Though the Met Department pronounced the official onset of monsoon in Gujarat a week ago, kharif sowing is yet to kick off as the State is yet to receive sufficient rains.
Delayed rains have shrunk the sowing window for cotton by about a fortnight for the largest producer of the fibre crop. However, the trade and growers are optimistic that the targetted acreage will be achieved during the remaining sowing period till July 15, if it rains adequately.
Kharif sowing for cotton normally commences in the first week of June and goes on till July-end. However, this year, due to the delayed monsoon, the pace of cotton sowing has been sluggish at 241,578 hectares as of June 25, down 64 per cent from last year’s 675,600 hectares from same time.
The rainfall deficit till June 30 has been pegged at 91 per cent with 68 mm as against 831 mm State average. Even the forecast for the week till July 6 shows bleak chances of widespread rains in the State.
“Farmers are upbeat about cotton crop as it is fetching good prices. Secondly, this year, due to government directive they have delayed sowing. This is proving to be a favourable scenario for farmers because in a shorter crop cycle, there are less chances of pest attack, especially the pink bollworm. Longer the plantation cycle, higher are the chances of pest attack. Hence, we see not much impact on sowing due to delay in monsoon,” said Nayan Mirani, a cotton expert and former president of Cotton Association of India (CAI).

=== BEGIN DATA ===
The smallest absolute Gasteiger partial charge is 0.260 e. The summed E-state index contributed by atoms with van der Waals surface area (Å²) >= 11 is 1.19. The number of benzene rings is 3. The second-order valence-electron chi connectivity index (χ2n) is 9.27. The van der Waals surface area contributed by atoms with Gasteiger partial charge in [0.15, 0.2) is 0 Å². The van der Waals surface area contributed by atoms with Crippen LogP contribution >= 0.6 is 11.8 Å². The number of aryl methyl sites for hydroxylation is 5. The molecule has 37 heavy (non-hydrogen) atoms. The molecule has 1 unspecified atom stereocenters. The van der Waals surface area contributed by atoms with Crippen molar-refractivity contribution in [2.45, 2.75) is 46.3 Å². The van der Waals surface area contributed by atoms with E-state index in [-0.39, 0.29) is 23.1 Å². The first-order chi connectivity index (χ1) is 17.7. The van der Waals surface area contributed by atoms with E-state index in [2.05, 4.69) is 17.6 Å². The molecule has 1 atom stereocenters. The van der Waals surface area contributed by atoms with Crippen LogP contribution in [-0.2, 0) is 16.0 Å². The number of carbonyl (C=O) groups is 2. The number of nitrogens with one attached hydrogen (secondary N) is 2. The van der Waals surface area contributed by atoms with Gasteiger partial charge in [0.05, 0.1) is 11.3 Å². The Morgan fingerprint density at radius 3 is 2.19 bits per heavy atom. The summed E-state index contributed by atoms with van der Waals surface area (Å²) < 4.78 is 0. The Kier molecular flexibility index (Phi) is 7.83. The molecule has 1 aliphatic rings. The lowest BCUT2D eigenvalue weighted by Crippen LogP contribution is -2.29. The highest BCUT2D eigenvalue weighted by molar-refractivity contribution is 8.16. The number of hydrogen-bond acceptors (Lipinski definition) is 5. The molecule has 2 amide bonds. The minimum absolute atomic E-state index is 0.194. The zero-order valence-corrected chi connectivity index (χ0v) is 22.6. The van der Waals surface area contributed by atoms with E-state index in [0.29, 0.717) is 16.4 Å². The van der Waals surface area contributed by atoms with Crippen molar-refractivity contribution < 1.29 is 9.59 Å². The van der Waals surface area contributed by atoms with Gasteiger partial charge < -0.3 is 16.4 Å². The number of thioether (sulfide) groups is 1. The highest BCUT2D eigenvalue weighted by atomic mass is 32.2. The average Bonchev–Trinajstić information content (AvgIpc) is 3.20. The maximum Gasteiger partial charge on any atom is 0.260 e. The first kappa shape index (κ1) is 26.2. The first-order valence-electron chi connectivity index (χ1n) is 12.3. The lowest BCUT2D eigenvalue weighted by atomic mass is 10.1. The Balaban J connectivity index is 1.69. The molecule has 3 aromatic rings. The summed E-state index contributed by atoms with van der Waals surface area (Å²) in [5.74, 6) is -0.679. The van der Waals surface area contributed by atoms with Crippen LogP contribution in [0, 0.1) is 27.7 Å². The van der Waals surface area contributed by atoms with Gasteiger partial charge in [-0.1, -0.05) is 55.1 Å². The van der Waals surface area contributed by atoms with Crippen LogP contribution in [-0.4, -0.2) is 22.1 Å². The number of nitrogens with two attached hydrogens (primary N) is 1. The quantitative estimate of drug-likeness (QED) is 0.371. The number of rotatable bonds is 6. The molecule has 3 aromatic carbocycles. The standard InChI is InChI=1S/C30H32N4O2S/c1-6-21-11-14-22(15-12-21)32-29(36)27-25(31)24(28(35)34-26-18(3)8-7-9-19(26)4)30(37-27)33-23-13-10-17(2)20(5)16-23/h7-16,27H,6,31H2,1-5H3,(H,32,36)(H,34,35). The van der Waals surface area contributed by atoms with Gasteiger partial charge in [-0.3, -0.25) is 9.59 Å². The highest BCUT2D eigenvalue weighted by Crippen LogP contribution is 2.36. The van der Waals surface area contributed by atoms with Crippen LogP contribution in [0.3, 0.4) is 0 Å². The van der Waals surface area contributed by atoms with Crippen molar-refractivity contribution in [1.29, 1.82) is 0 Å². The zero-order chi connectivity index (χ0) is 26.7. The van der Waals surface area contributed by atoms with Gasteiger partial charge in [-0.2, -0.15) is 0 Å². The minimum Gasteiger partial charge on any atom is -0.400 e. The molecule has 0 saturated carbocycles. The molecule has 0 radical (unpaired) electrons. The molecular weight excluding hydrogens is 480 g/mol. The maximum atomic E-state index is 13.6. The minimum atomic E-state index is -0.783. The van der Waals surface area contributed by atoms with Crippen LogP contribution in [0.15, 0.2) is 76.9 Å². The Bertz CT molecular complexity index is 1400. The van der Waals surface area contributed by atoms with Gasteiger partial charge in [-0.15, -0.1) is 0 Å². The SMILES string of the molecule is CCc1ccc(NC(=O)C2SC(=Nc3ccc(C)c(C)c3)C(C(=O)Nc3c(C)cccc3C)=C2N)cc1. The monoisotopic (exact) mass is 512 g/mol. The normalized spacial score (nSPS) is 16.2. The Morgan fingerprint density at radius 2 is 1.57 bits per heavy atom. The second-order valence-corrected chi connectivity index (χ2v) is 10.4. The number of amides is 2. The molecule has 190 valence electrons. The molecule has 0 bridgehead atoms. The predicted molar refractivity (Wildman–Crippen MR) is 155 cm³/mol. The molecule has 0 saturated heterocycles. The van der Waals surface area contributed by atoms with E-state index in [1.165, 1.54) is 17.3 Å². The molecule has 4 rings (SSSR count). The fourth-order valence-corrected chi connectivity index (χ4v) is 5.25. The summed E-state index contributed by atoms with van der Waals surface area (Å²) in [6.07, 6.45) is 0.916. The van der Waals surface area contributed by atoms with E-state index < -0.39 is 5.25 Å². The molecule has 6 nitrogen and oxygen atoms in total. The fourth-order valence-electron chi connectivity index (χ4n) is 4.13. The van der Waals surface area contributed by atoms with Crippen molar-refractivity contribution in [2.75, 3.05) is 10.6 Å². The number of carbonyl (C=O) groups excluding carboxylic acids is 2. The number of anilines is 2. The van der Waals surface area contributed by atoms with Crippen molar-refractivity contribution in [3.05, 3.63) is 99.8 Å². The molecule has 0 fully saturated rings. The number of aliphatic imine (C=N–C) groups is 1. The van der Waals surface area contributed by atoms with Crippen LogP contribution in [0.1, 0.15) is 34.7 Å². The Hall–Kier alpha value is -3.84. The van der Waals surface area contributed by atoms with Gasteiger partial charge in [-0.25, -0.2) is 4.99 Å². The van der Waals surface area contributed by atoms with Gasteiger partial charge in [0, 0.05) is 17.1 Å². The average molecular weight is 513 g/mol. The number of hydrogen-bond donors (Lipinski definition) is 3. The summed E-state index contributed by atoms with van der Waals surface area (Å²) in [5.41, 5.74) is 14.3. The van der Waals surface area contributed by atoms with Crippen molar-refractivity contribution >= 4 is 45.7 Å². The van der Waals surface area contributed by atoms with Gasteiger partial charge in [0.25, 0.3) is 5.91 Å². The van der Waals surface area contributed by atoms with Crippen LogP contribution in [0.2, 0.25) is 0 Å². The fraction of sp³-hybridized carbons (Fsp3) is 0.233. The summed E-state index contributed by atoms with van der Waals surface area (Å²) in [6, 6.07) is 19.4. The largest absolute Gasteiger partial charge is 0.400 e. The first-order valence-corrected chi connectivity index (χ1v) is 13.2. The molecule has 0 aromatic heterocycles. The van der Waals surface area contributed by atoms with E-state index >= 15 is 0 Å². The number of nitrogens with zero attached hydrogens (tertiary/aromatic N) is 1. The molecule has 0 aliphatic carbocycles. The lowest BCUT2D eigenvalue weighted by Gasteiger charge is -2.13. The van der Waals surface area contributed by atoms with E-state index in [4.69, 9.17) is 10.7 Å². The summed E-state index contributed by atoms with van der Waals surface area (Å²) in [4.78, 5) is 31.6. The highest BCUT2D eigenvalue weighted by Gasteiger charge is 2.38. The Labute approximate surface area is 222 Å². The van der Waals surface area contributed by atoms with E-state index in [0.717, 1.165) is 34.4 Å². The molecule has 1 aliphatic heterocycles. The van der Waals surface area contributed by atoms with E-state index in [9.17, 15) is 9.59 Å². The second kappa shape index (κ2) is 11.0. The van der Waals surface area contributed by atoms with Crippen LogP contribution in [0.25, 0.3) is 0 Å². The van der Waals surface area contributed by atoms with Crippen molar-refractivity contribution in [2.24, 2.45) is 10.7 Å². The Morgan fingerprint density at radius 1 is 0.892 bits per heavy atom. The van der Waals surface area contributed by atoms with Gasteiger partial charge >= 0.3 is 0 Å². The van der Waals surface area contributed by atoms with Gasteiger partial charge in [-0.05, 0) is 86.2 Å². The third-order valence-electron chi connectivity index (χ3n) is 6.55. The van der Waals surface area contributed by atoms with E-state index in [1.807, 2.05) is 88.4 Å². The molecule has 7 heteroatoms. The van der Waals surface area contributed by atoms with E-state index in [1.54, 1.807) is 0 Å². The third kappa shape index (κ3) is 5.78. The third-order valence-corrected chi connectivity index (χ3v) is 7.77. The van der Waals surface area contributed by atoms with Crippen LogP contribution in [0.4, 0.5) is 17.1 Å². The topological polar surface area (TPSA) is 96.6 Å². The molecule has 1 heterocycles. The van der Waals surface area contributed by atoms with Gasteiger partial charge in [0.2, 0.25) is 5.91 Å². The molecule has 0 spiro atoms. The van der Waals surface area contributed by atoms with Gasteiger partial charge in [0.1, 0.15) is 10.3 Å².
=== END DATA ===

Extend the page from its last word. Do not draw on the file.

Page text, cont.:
Pan India, cotton has been planted in about 32.2 lakh hectares as on June 29, as against 46.10 lakh hectares in the corresponding period last year. Sowing in Haryana has increased a bit, while that in Punjab and Rajasthan has fallen. Maharashtra, however, is likely to witness some rise in the cotton acreage as farmers prefer cotton.
“This year the possibility of pest attack is less because of the climate. Also, there is positive sentiment about cotton prices. We will continue with cotton this year,” said a cotton grower from Junagadh district in Gujarat.
Notably, prices have moved up on concerns of a possible decline in acreage and bullish sentiment due to US-China trade war, where India has an opportunity to sell its cotton to China.
As per a latest report by ICRA, international cotton prices reached four-year highs during the six-month period ended May 2018 due to the global scenario and speculative buying in the backdrop of anticipated tightening of demand-supply situation. While the prices stabilised in the last week of June after surging 5-6 per cent in the first few weeks, prices are still up 10 per cent year-on-year.
In India, cotton prices touched ?47,000 per candy (of 356 kg) for 29 mm variety.